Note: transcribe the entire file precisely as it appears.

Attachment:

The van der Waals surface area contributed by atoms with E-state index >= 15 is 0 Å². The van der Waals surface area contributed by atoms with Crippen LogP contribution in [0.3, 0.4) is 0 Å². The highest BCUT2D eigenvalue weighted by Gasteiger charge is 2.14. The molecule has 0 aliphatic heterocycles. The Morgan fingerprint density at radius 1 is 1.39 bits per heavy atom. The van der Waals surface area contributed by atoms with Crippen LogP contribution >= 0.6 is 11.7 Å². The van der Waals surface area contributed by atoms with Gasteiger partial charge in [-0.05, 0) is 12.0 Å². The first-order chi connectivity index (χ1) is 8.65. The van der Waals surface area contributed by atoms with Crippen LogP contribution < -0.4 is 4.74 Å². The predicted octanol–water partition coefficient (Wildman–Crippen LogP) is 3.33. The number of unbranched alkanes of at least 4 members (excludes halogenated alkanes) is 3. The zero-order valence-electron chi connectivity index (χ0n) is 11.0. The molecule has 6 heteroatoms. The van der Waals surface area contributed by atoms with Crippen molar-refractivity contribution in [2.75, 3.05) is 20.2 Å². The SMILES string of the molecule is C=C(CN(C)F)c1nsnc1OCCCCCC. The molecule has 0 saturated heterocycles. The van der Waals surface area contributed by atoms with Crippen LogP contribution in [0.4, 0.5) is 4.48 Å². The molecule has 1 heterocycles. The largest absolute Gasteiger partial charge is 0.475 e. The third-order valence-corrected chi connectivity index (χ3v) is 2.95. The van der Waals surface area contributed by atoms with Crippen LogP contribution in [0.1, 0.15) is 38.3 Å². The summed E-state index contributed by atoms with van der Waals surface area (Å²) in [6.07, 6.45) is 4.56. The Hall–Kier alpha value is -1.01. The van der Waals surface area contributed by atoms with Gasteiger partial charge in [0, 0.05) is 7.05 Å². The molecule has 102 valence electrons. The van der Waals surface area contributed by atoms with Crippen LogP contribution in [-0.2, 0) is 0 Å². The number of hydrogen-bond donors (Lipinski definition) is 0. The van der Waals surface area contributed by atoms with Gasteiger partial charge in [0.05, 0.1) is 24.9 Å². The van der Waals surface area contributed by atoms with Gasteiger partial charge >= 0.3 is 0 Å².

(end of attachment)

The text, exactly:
The van der Waals surface area contributed by atoms with E-state index >= 15 is 0 Å². The van der Waals surface area contributed by atoms with Crippen LogP contribution in [0.3, 0.4) is 0 Å². The highest BCUT2D eigenvalue weighted by Gasteiger charge is 2.14. The molecule has 0 aliphatic heterocycles. The Morgan fingerprint density at radius 1 is 1.39 bits per heavy atom. The van der Waals surface area contributed by atoms with Crippen LogP contribution >= 0.6 is 11.7 Å². The van der Waals surface area contributed by atoms with Gasteiger partial charge in [-0.05, 0) is 12.0 Å². The first-order chi connectivity index (χ1) is 8.65. The van der Waals surface area contributed by atoms with Crippen LogP contribution < -0.4 is 4.74 Å². The predicted octanol–water partition coefficient (Wildman–Crippen LogP) is 3.33. The number of unbranched alkanes of at least 4 members (excludes halogenated alkanes) is 3. The zero-order valence-electron chi connectivity index (χ0n) is 11.0. The molecule has 6 heteroatoms. The van der Waals surface area contributed by atoms with Crippen molar-refractivity contribution in [2.75, 3.05) is 20.2 Å². The SMILES string of the molecule is C=C(CN(C)F)c1nsnc1OCCCCCC. The molecule has 0 saturated heterocycles. The van der Waals surface area contributed by atoms with Crippen LogP contribution in [0.4, 0.5) is 4.48 Å². The molecule has 1 heterocycles. The largest absolute Gasteiger partial charge is 0.475 e. The third-order valence-corrected chi connectivity index (χ3v) is 2.95. The van der Waals surface area contributed by atoms with Crippen LogP contribution in [0.1, 0.15) is 38.3 Å². The summed E-state index contributed by atoms with van der Waals surface area (Å²) in [6.07, 6.45) is 4.56. The Hall–Kier alpha value is -1.01. The van der Waals surface area contributed by atoms with Gasteiger partial charge in [0, 0.05) is 7.05 Å². The molecule has 102 valence electrons. The van der Waals surface area contributed by atoms with Crippen LogP contribution in [-0.2, 0) is 0 Å². The number of hydrogen-bond donors (Lipinski definition) is 0. The van der Waals surface area contributed by atoms with Gasteiger partial charge in [0.05, 0.1) is 24.9 Å². The van der Waals surface area contributed by atoms with Gasteiger partial charge >= 0.3 is 0 Å².